Yeah, the reality of CTU is essentially: go through your list of common diagnoses to answer the problem. Order all the common tests, shotgun approach. Treat anything that sounds potentially life threatening prophylactically: favourite example is the "septic workup", temp of 38.3? sounds potentially septic, pip-tazo, BC x 2, UC, CXR, CBC, Lytes, Cr, re-evaluate? They look sicker? lactate. Even sicker? send em to ICU. If they don't fit those common diagnoses, treat the symptoms, think about less common causes, do this by consulting various services. Meanwhile, fix em up, and start the dispo planning. 

A lot of people who end up getting discharged on CTU don't have a real diagnosis, they just have their acute issue managed, some generic catch all diagnosis that sounds reasonable (CXR looked hazy? pneumonia), they were sick, vitals unstable, had a temp? (septic (insert source as urine, lines, resp etc.)) and followup with a specialist somewhere.

The thing is, its easier to criticize this approach, but it actually works. It's basically cover your ass medicine, but if you did try to play House M.D. and look for that elusive zebra diagnosis (to impress your attending), you probably won't find it most of the time, and guess what, when you do find it, it is probably entirely academic anyways, since the treatment is probably the same. Derm, Rheum, Nephro use 12 different types of steroids, NSAIDs or immunosuppresants. Cardio uses the same 5 classes of meds. ICU puts everyone on one of a couple pressors. Thrombo's entire specialty is debating warfarin vs heparin vs NOACs.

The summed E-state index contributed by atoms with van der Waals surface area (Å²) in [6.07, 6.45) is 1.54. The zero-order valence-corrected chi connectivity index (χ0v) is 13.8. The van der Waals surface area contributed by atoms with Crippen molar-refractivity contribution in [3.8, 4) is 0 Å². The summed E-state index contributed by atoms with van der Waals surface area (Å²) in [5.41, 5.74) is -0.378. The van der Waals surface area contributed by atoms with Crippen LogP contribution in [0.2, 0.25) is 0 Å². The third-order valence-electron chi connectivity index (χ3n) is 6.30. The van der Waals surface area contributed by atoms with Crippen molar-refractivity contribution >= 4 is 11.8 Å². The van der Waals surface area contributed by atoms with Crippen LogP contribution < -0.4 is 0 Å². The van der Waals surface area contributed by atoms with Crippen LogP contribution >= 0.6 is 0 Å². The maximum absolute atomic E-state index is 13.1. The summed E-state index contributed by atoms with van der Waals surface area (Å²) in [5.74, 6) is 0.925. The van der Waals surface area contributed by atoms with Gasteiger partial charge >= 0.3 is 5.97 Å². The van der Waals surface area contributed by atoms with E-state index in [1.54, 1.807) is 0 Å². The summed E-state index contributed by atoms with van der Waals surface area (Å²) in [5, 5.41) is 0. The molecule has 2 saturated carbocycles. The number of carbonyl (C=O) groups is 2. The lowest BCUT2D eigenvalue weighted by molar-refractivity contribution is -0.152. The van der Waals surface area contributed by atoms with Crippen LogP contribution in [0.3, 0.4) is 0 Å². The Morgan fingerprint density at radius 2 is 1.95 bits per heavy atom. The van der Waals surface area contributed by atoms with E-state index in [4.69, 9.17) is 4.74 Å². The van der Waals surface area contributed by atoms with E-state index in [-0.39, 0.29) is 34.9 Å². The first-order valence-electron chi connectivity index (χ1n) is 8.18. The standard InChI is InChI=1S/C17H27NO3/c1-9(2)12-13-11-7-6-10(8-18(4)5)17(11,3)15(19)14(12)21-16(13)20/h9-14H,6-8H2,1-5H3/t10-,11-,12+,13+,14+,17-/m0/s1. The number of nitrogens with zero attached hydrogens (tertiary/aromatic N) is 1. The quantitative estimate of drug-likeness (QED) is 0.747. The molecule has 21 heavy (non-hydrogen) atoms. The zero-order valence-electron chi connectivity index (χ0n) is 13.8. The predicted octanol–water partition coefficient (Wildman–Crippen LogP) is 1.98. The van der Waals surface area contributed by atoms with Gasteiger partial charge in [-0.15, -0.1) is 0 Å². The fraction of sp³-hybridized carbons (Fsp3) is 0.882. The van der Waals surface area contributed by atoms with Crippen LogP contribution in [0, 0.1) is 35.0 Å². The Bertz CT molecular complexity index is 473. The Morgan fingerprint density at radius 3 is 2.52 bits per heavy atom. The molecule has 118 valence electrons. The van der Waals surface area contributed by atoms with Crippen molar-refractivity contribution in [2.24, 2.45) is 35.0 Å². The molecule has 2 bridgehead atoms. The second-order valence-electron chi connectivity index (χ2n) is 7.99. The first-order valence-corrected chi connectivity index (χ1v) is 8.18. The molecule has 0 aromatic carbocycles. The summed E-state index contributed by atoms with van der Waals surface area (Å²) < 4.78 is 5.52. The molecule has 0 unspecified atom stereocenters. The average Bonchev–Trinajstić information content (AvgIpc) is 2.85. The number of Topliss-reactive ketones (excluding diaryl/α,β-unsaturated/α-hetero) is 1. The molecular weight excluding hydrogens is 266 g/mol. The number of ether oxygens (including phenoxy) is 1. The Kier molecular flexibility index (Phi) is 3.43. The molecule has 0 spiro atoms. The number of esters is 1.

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Medicine is much closer to engineering than science and I don't think 99% of the people in pre-med or pre clerkship understand this.